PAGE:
As I said last week, it’s another cold January in Chicago this year! It’s not quite the polar vortex level of cold temps of 30 below from last year, but it’s been close. A Fargo native, I can handle my cold weather. Part of handling cold weather in chill-town (see what I did there? Like Chi-town, eh? Eh?), is leaving the house prepared. Not unlike the Faux Woven Cowl designed during last year’s polar vortex, the Long John Cowl is all about comfortably keeping warm and layering for the cold.
Dozens of free knitting and crochet patterns ranging from basic scarves to cabled sweaters.
A couple months ago I shared a very personal story about losing a relative to a congenital heart defect as a teen. In that post I shared a pattern called Baby Hearts Hat in two sizes, newborn and infant, and I let you guys know about the American Heart Association’s Little Hats, Big Hearts drive. For those who missed it, the AHA is looking for red baby hat donations to be given to (hopefully!) every baby born in February in Chicago.
This toasty cowl is great for blustery winter walks! It’s bulky enough to stay up around your chin on its own, but won’t totally suffocate you as you wear it. An everyday accessory, you can wear this reversible cabled cowl all winter long. The nice thing about reversible cowls when you’re in a rush: you won’t need to waste an extra second of your morning routine figuring out which which way to wear your neck warmer!
I wanted the Remy to be a really comfortable sweater that’s warm, but not too warm. The cables and demi-boatneck collar lend it to doubling as both a casual and formal sweater. After knitting a whole, human-sized sweater, you want it to be useful, right?
Looking for a giftable pattern that knits up in just a few hours? These mini stockings can be used as ornaments, baby booties, a garland, a gift topper or even as part of a table setting!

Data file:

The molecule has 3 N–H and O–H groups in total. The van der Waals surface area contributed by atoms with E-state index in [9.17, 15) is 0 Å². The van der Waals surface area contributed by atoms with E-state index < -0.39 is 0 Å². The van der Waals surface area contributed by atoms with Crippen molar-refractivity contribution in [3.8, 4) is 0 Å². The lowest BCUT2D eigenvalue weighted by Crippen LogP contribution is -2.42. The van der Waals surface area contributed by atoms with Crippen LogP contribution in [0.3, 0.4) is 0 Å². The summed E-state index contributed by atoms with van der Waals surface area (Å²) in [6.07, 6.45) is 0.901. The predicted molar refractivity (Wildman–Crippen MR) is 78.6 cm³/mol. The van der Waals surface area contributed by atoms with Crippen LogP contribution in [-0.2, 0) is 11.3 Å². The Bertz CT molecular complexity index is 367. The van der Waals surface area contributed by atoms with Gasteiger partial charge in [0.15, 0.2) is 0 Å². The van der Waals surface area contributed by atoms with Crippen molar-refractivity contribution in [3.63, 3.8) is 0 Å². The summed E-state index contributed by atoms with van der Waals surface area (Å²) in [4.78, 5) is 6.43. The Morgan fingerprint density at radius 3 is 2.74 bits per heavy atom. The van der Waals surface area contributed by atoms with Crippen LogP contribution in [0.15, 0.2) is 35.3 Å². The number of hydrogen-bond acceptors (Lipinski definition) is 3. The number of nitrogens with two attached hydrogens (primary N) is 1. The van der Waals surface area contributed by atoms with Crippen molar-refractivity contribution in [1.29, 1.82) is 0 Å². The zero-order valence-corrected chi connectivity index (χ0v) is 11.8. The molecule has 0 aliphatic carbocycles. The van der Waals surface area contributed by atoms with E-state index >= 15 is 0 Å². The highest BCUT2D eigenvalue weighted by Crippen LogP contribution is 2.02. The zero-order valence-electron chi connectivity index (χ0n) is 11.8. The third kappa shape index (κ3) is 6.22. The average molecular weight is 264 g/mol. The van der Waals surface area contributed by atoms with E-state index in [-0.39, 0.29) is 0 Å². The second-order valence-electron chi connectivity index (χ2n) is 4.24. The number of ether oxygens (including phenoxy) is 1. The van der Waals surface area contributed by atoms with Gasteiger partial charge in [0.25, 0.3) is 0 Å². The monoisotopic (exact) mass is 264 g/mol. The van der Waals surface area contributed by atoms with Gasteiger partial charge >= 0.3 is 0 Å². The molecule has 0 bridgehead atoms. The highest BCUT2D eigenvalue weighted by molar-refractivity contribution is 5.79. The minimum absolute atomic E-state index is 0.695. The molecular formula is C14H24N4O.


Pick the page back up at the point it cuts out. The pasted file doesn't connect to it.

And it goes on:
With winter settling in for the season, it feels like about the time to knit up a quick little hat to tide me over through the end of the year. This hat is warm, but won’t make your head sweat on milder early winter days.
Like many crafters, I learned my hand making skills from family members. She’s come up on this blog before, but one of my foremost crafty forebears was Great-Grandma Louise, who lived to age 102 and crafted nearly to the end. My mom was one of her 20 grandchildren, and the crochet poodle that led me down a rabbit hole (and eventually to this post) is one of her many creations.
Turns out, brioche knitting is actually totally easy, and you can knit a basic brioche project even if you’re only capable of knitting, yarn over, and knit 2 together. You don’t even have to know how to purl, people! (The level to which I facepalmed upon this realization was remarkable.)
The story of one of the most critical moments of loss in my life, how you can help raise awareness for this all-too-common issue, and a free knitting pattern to help you contribute to helping the cause.